NIGEL M. ASQUITH, Ph.D
Capital Natural, Moldes 620, Santa Cruz, Bolivia, Tel: +591 3 3395133, E-mail: firstname.lastname@example.org
• Ph.D. scientist with over 20 years experience researching and implementing development projects
• Extensive research program, most recently based out of Harvard’s Kennedy School of Government,
assessing feasibility of market based tools for poverty alleviation and environmental management.
• Proven experience in fund raising and donor/foundation relations: led Conservation International teams
that accessed $10.5 M in 2003 from USAID and CI/GEF/World Bank/MacArthur Foundation
• Founded and directed Bolivian conservation and development NGO: guided NGO from initiation to
becoming a 10-person $350 000 a year organization, raised $3 M and managed donor relations
• Directed transition of the $17 million EcoFund Foundation from being a reactive small donor, to a
strategic proactive conservation investor in northern Ecuador
• Awarded and managed external grants from the EcoFund Foundation, Conservation International and the
Bolivian Nature Foundation to Bolivian, Ecuadorian and Brazilian conservation and development NGOs
• Assistant Director of the Enviropreneur Institute at PERC (Property and the Environment Research
Center), teaching environmentalists how to use markets and incentives to improve natural resource
management: additional teaching experience at Duke and Illinois Universities.
• Technical expert in compensation for environmental services, ecosystem service valuation, policy analysis
and the impacts of the oil and gas sector on biodiversity
• Regional specialization in the tropical Andes: additional experience in Indonesia, Mesoamerica,
Madagascar, Yemen, Ghana, China and South Africa.
Postdoctoral Ruffolo Fellow, Kennedy School of Government, Harvard University (08-09)
Postdoctoral research: Scaling-up payments for environmental services initiatives. Supervisor: Bill Clark.
Ph.D. in Tropical Ecology, Center for Tropical Conservation, Duke University (94-8)
Ph.D. thesis: Mammals, Edge Effects, and the Loss of Tropical Forest Diversity. Advisor: John Terborgh.
Masters of Public Policy, Sanford Institute of Public Policy, Duke University (96-7)
Memo: How Should the World Bank Encourage Private Sector Investment in Biodiversity Conservation?
Masters in Ecology, Department of Biological Sciences, University of Illinois (92-94)
Masters thesis: Indirect Effects of Tropical Forest Fragmentation, Central Panama. Advisor: Henry Howe.
BA in Geography, Oxford University (86-89) Concentration: The Nature and Human use of Arid Zones.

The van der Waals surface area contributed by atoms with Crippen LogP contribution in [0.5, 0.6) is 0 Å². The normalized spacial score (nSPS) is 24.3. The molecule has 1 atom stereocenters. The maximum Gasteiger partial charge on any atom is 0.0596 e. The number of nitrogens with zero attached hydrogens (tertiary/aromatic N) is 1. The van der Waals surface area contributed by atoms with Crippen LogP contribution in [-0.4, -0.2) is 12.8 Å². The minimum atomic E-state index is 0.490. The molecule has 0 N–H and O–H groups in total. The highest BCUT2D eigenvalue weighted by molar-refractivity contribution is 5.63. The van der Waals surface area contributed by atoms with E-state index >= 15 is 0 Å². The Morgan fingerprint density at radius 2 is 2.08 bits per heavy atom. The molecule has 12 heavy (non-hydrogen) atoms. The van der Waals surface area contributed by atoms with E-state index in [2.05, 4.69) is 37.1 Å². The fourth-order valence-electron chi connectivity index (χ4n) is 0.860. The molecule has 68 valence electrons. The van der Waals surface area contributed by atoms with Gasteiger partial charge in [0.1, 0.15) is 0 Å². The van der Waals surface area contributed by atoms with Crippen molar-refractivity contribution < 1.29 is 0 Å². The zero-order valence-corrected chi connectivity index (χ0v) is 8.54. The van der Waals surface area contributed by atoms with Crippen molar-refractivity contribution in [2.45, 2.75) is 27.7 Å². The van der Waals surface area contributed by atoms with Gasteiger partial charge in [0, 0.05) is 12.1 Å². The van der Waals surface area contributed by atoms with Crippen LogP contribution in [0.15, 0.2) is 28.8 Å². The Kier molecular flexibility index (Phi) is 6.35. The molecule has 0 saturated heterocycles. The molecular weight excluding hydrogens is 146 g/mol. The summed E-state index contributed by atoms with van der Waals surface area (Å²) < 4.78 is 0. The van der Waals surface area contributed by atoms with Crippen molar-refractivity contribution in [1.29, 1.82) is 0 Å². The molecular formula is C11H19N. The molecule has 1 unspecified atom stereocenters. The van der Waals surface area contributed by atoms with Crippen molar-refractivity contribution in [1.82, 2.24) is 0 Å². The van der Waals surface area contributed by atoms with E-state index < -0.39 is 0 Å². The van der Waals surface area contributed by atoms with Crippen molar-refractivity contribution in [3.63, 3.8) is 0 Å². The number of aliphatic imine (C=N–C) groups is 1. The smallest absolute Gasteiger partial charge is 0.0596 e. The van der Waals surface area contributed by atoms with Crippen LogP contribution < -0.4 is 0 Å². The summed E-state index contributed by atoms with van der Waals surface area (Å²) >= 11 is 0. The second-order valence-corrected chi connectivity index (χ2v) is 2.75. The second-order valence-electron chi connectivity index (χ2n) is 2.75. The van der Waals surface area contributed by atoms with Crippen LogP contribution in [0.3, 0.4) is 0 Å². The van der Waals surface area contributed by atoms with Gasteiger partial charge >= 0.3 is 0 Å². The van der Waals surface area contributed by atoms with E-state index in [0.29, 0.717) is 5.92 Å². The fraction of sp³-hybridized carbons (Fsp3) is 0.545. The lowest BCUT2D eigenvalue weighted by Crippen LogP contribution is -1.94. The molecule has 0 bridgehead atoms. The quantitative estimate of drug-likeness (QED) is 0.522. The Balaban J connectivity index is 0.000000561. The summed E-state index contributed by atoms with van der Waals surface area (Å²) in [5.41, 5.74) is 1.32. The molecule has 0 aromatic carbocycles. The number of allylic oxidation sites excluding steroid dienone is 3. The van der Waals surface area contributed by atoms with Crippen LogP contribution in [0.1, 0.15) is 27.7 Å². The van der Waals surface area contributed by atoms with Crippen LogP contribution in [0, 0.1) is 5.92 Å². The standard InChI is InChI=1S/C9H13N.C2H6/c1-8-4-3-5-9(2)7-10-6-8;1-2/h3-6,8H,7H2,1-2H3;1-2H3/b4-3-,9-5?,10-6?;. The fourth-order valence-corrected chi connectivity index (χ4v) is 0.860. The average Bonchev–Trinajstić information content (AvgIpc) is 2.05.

RECENT CONSULTANCY POSITIONS
World Bank Institute (WBI), Interamerican Development Bank (IADB), Rare Conservation and Bolivian
National Park Service (SERNAP) (02/09-present)
• Developed Bolivian Environmental Services Strategy for SERNAP (Bolivian National Park Service) that
uses compensation for environmental services to link protected area management with poverty reduction.
• Identified policy lessons for WBI from the World Bank’s Loess Plateau Rehabilitation Project, a $500
million investment that used rewards for environmental services to lift one million farmers out of poverty
• Lead writer on $2.5 million proposal from Rare Conservation to GEF to undertake incentive based
watershed management at 12 sites in the northern Andes
• Assessed feasibility of Payments for Environmental Services mechanism to ensure financial/environmental
sustainability of the IADB’s Pasto-Mocoa road improvement in Colombia
PROJECT/INSTITUTIONAL MANAGEMENT AND IMPLEMENTATION
Giorgio Ruffolo Research Fellow in Sustainability Science, Kennedy School of Government, Harvard
University, Cambridge, USA (09/08-5/09)
• Undertook research on “Scaling up Payments for Watershed Services Schemes: lessons from South
Africa, Bolivia, Ecuador and India” (with Sven Wunder (CIFOR), Pablo Lloret (FONAG), Chetan
Agarwal (Winrock International) and Christo Marais (Working for Water, Government of South Africa))
• Coordinated two research teams; undertaking a program evaluation analysis of conservation investments
in Bolivia’s new Rio Grande-Valles Cruceños Environmental Services Reserve with Nava Ashraf and
Kelsey Jack (Harvard Business School); and a hydrology-forest cover relationship analysis with
Sampurno Bruijnzeel (Vrije University, Amsterdam) and Stefan Uhlenbrook (UNESCO-IHE)
Director of Policy and Strategy, Fundación Natura Bolivia and Capital Natural, Santa Cruz, Bolivia
• Co-founded and directed Bolivian environment and development NGO: Identified, designed and initiated
projects with partners, developed strategic action plan and annual workplans, and provided institutional
strengthening, follow up, and monitoring
• Raised funds ($3 million in 4 years) and managed donor relations with CGIAR, IUCN, European Union,
US Fish and Wildlife Service, Blue Moon Fund, the Rufford Foundation, the MacArthur Foundation, the
Garfield Foundation, the Conservation, Food and Health Foundation, the International Institute for